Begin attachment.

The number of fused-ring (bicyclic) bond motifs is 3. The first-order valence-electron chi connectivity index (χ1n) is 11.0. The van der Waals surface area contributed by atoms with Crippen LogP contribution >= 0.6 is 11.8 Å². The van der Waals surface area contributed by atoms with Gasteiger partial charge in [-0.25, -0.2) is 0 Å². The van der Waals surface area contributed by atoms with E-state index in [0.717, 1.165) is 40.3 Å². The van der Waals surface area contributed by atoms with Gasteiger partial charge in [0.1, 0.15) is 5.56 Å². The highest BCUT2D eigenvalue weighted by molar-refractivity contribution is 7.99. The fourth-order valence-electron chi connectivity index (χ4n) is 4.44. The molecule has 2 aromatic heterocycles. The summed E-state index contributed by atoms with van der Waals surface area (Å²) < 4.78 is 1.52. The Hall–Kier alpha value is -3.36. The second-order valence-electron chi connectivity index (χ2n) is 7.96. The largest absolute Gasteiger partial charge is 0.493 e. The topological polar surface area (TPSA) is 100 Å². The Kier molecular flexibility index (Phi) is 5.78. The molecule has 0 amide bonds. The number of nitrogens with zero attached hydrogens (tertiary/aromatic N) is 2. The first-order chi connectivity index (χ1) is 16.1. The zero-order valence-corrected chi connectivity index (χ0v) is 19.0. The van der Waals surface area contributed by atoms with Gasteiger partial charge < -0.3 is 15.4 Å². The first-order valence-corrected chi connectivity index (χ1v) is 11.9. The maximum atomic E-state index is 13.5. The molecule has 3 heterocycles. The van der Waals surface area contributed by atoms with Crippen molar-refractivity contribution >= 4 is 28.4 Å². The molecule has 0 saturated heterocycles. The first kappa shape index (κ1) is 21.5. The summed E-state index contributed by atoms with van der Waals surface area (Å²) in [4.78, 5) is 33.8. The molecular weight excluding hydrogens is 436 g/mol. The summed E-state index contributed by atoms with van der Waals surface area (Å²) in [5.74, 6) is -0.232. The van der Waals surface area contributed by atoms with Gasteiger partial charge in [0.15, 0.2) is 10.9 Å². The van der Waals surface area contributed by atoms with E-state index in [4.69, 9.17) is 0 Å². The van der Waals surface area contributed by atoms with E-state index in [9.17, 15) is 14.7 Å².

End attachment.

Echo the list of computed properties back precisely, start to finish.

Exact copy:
The number of fused-ring (bicyclic) bond motifs is 3. The first-order valence-electron chi connectivity index (χ1n) is 11.0. The van der Waals surface area contributed by atoms with Crippen LogP contribution >= 0.6 is 11.8 Å². The van der Waals surface area contributed by atoms with Gasteiger partial charge in [-0.25, -0.2) is 0 Å². The van der Waals surface area contributed by atoms with E-state index in [0.717, 1.165) is 40.3 Å². The van der Waals surface area contributed by atoms with Gasteiger partial charge in [0.1, 0.15) is 5.56 Å². The highest BCUT2D eigenvalue weighted by molar-refractivity contribution is 7.99. The fourth-order valence-electron chi connectivity index (χ4n) is 4.44. The molecule has 2 aromatic heterocycles. The summed E-state index contributed by atoms with van der Waals surface area (Å²) < 4.78 is 1.52. The Hall–Kier alpha value is -3.36. The second-order valence-electron chi connectivity index (χ2n) is 7.96. The largest absolute Gasteiger partial charge is 0.493 e. The topological polar surface area (TPSA) is 100 Å². The Kier molecular flexibility index (Phi) is 5.78. The molecule has 0 amide bonds. The number of nitrogens with zero attached hydrogens (tertiary/aromatic N) is 2. The first-order chi connectivity index (χ1) is 16.1. The zero-order valence-corrected chi connectivity index (χ0v) is 19.0. The van der Waals surface area contributed by atoms with Gasteiger partial charge < -0.3 is 15.4 Å². The first-order valence-corrected chi connectivity index (χ1v) is 11.9. The maximum atomic E-state index is 13.5. The molecule has 3 heterocycles. The van der Waals surface area contributed by atoms with Crippen molar-refractivity contribution >= 4 is 28.4 Å². The molecule has 0 saturated heterocycles. The first kappa shape index (κ1) is 21.5. The summed E-state index contributed by atoms with van der Waals surface area (Å²) in [4.78, 5) is 33.8. The molecular weight excluding hydrogens is 436 g/mol. The summed E-state index contributed by atoms with van der Waals surface area (Å²) in [5.74, 6) is -0.232. The van der Waals surface area contributed by atoms with Gasteiger partial charge in [0.15, 0.2) is 10.9 Å². The van der Waals surface area contributed by atoms with E-state index in [4.69, 9.17) is 0 Å². The van der Waals surface area contributed by atoms with E-state index in [9.17, 15) is 14.7 Å².